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  #21  
Old 09-20-2015, 08:48 AM
Ice_Eagle Ice_Eagle is offline
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Regarding "unrealistic" head-on attacks:

Quote:
Rule 6. If your opponent dives on you, do not try to get around his attack, but fly to meet it. The instinctive reaction of many rookies was to turn and flee from an approaching attacker—especially a diving one. This simply presented their tail to the attacker, usually with disastrous results. Boelcke taught that a pilot had to conquer that instinct. Turning to face the attack could force the attacker onto the defensive, or at least keep the situation unsettled, which was far better than presenting your tail. Even though climbing to meet an attack would reduce speed, it was better to try to bring one's own guns to bear than to flee, and approaching the enemy still increases the relative velocity between the two fighters and thus reduces the time during which the enemy can fire. Furthermore, if both fighters miss, the diving attacker must now pull out of his dive, while the defender is now in position to circle around and counter-attack with his own dive.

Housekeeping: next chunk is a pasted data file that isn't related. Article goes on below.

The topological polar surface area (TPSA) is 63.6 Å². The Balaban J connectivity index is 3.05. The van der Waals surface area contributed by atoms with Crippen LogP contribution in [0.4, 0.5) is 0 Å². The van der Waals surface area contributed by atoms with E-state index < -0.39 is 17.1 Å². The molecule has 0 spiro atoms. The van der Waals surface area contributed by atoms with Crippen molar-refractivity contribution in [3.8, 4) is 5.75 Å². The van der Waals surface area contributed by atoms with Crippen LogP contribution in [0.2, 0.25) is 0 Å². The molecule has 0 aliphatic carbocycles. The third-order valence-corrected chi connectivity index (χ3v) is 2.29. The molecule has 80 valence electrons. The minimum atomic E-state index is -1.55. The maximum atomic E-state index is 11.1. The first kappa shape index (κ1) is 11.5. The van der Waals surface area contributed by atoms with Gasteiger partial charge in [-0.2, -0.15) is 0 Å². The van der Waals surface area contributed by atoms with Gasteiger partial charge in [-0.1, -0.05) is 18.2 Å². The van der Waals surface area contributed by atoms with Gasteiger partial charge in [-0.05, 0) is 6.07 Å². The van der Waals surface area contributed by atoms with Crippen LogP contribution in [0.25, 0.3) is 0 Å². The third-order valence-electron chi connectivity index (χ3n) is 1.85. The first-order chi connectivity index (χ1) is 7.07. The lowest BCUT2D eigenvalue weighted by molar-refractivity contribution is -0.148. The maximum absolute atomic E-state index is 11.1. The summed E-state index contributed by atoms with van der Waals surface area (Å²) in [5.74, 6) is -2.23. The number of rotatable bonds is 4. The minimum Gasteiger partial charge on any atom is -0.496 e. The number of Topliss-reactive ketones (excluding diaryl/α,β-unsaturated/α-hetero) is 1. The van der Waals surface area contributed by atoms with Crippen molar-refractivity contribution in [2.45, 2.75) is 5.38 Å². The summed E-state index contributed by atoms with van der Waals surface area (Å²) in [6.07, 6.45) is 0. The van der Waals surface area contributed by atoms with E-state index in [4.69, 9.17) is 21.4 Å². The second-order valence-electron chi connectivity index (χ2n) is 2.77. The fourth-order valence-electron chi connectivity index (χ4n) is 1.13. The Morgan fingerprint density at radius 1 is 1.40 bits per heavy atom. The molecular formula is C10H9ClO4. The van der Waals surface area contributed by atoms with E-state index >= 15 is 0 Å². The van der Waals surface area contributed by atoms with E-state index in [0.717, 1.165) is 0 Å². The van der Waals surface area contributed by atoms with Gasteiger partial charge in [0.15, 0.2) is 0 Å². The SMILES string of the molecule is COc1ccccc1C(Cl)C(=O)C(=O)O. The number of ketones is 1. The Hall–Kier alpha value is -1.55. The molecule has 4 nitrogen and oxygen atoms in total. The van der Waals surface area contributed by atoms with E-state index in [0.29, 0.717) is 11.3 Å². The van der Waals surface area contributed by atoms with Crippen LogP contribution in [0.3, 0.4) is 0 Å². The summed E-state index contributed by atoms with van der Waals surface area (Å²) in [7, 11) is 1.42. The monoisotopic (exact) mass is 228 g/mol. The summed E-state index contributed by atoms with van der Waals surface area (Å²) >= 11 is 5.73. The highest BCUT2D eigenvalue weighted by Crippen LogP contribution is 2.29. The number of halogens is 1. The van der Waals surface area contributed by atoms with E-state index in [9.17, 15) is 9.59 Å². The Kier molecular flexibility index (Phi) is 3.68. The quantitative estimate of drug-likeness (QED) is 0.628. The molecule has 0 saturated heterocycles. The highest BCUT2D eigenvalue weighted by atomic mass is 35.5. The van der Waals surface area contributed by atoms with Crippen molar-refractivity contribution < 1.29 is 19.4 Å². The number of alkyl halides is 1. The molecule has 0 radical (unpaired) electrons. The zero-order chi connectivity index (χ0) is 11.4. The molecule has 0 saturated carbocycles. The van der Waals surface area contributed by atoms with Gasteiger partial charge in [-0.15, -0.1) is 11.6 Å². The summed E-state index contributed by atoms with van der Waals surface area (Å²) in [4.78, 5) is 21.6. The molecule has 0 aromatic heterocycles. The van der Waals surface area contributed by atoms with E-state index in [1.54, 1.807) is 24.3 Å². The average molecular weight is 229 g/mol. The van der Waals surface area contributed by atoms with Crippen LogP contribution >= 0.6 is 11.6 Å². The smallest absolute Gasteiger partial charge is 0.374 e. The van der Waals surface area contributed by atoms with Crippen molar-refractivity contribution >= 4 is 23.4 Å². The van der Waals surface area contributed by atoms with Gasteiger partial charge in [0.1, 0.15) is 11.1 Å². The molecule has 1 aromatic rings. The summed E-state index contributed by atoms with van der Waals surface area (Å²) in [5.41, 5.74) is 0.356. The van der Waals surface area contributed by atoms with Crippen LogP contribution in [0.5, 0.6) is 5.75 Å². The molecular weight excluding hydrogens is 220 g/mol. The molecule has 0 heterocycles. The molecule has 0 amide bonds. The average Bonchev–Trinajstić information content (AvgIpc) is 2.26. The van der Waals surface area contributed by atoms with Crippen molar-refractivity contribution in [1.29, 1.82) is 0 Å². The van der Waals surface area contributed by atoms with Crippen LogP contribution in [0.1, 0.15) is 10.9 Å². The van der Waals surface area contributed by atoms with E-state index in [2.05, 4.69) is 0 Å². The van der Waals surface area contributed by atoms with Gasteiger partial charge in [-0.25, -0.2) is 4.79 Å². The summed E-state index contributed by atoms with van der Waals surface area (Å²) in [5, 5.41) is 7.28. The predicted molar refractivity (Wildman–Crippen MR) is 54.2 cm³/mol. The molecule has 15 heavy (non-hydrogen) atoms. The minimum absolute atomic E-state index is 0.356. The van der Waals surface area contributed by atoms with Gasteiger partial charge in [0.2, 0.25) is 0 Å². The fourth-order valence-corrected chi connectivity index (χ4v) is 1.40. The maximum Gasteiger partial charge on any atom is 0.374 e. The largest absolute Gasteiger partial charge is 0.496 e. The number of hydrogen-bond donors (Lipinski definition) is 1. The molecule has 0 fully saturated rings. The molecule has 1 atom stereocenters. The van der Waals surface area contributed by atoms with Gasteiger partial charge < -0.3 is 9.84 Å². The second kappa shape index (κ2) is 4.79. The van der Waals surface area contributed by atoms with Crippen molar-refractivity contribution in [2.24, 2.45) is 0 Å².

Still taught to this very day.

Luftwaffe pilots learned early on with the introduction of the -17's in the ETO that head-on attacks were far more effective then attacking from any other position, even though more dangerous. Less time spent in the bomber gunners sight.

The AVG, despite the wonderful BnZ tactics, often turned to meet an enemy head-on rather then diving away. In A2A combat, you don't think, you react. You think, your dead. Thats why these rules are taught over and over so pilots don't have to think.

Overall the 4.12 AI is pretty good. especially when Ki43's & Zero's snaproll and stall, you go sailing right by them, they recover and now there on your 6
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  #22  
Old 09-21-2015, 05:28 AM
Pursuivant Pursuivant is offline
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Quote: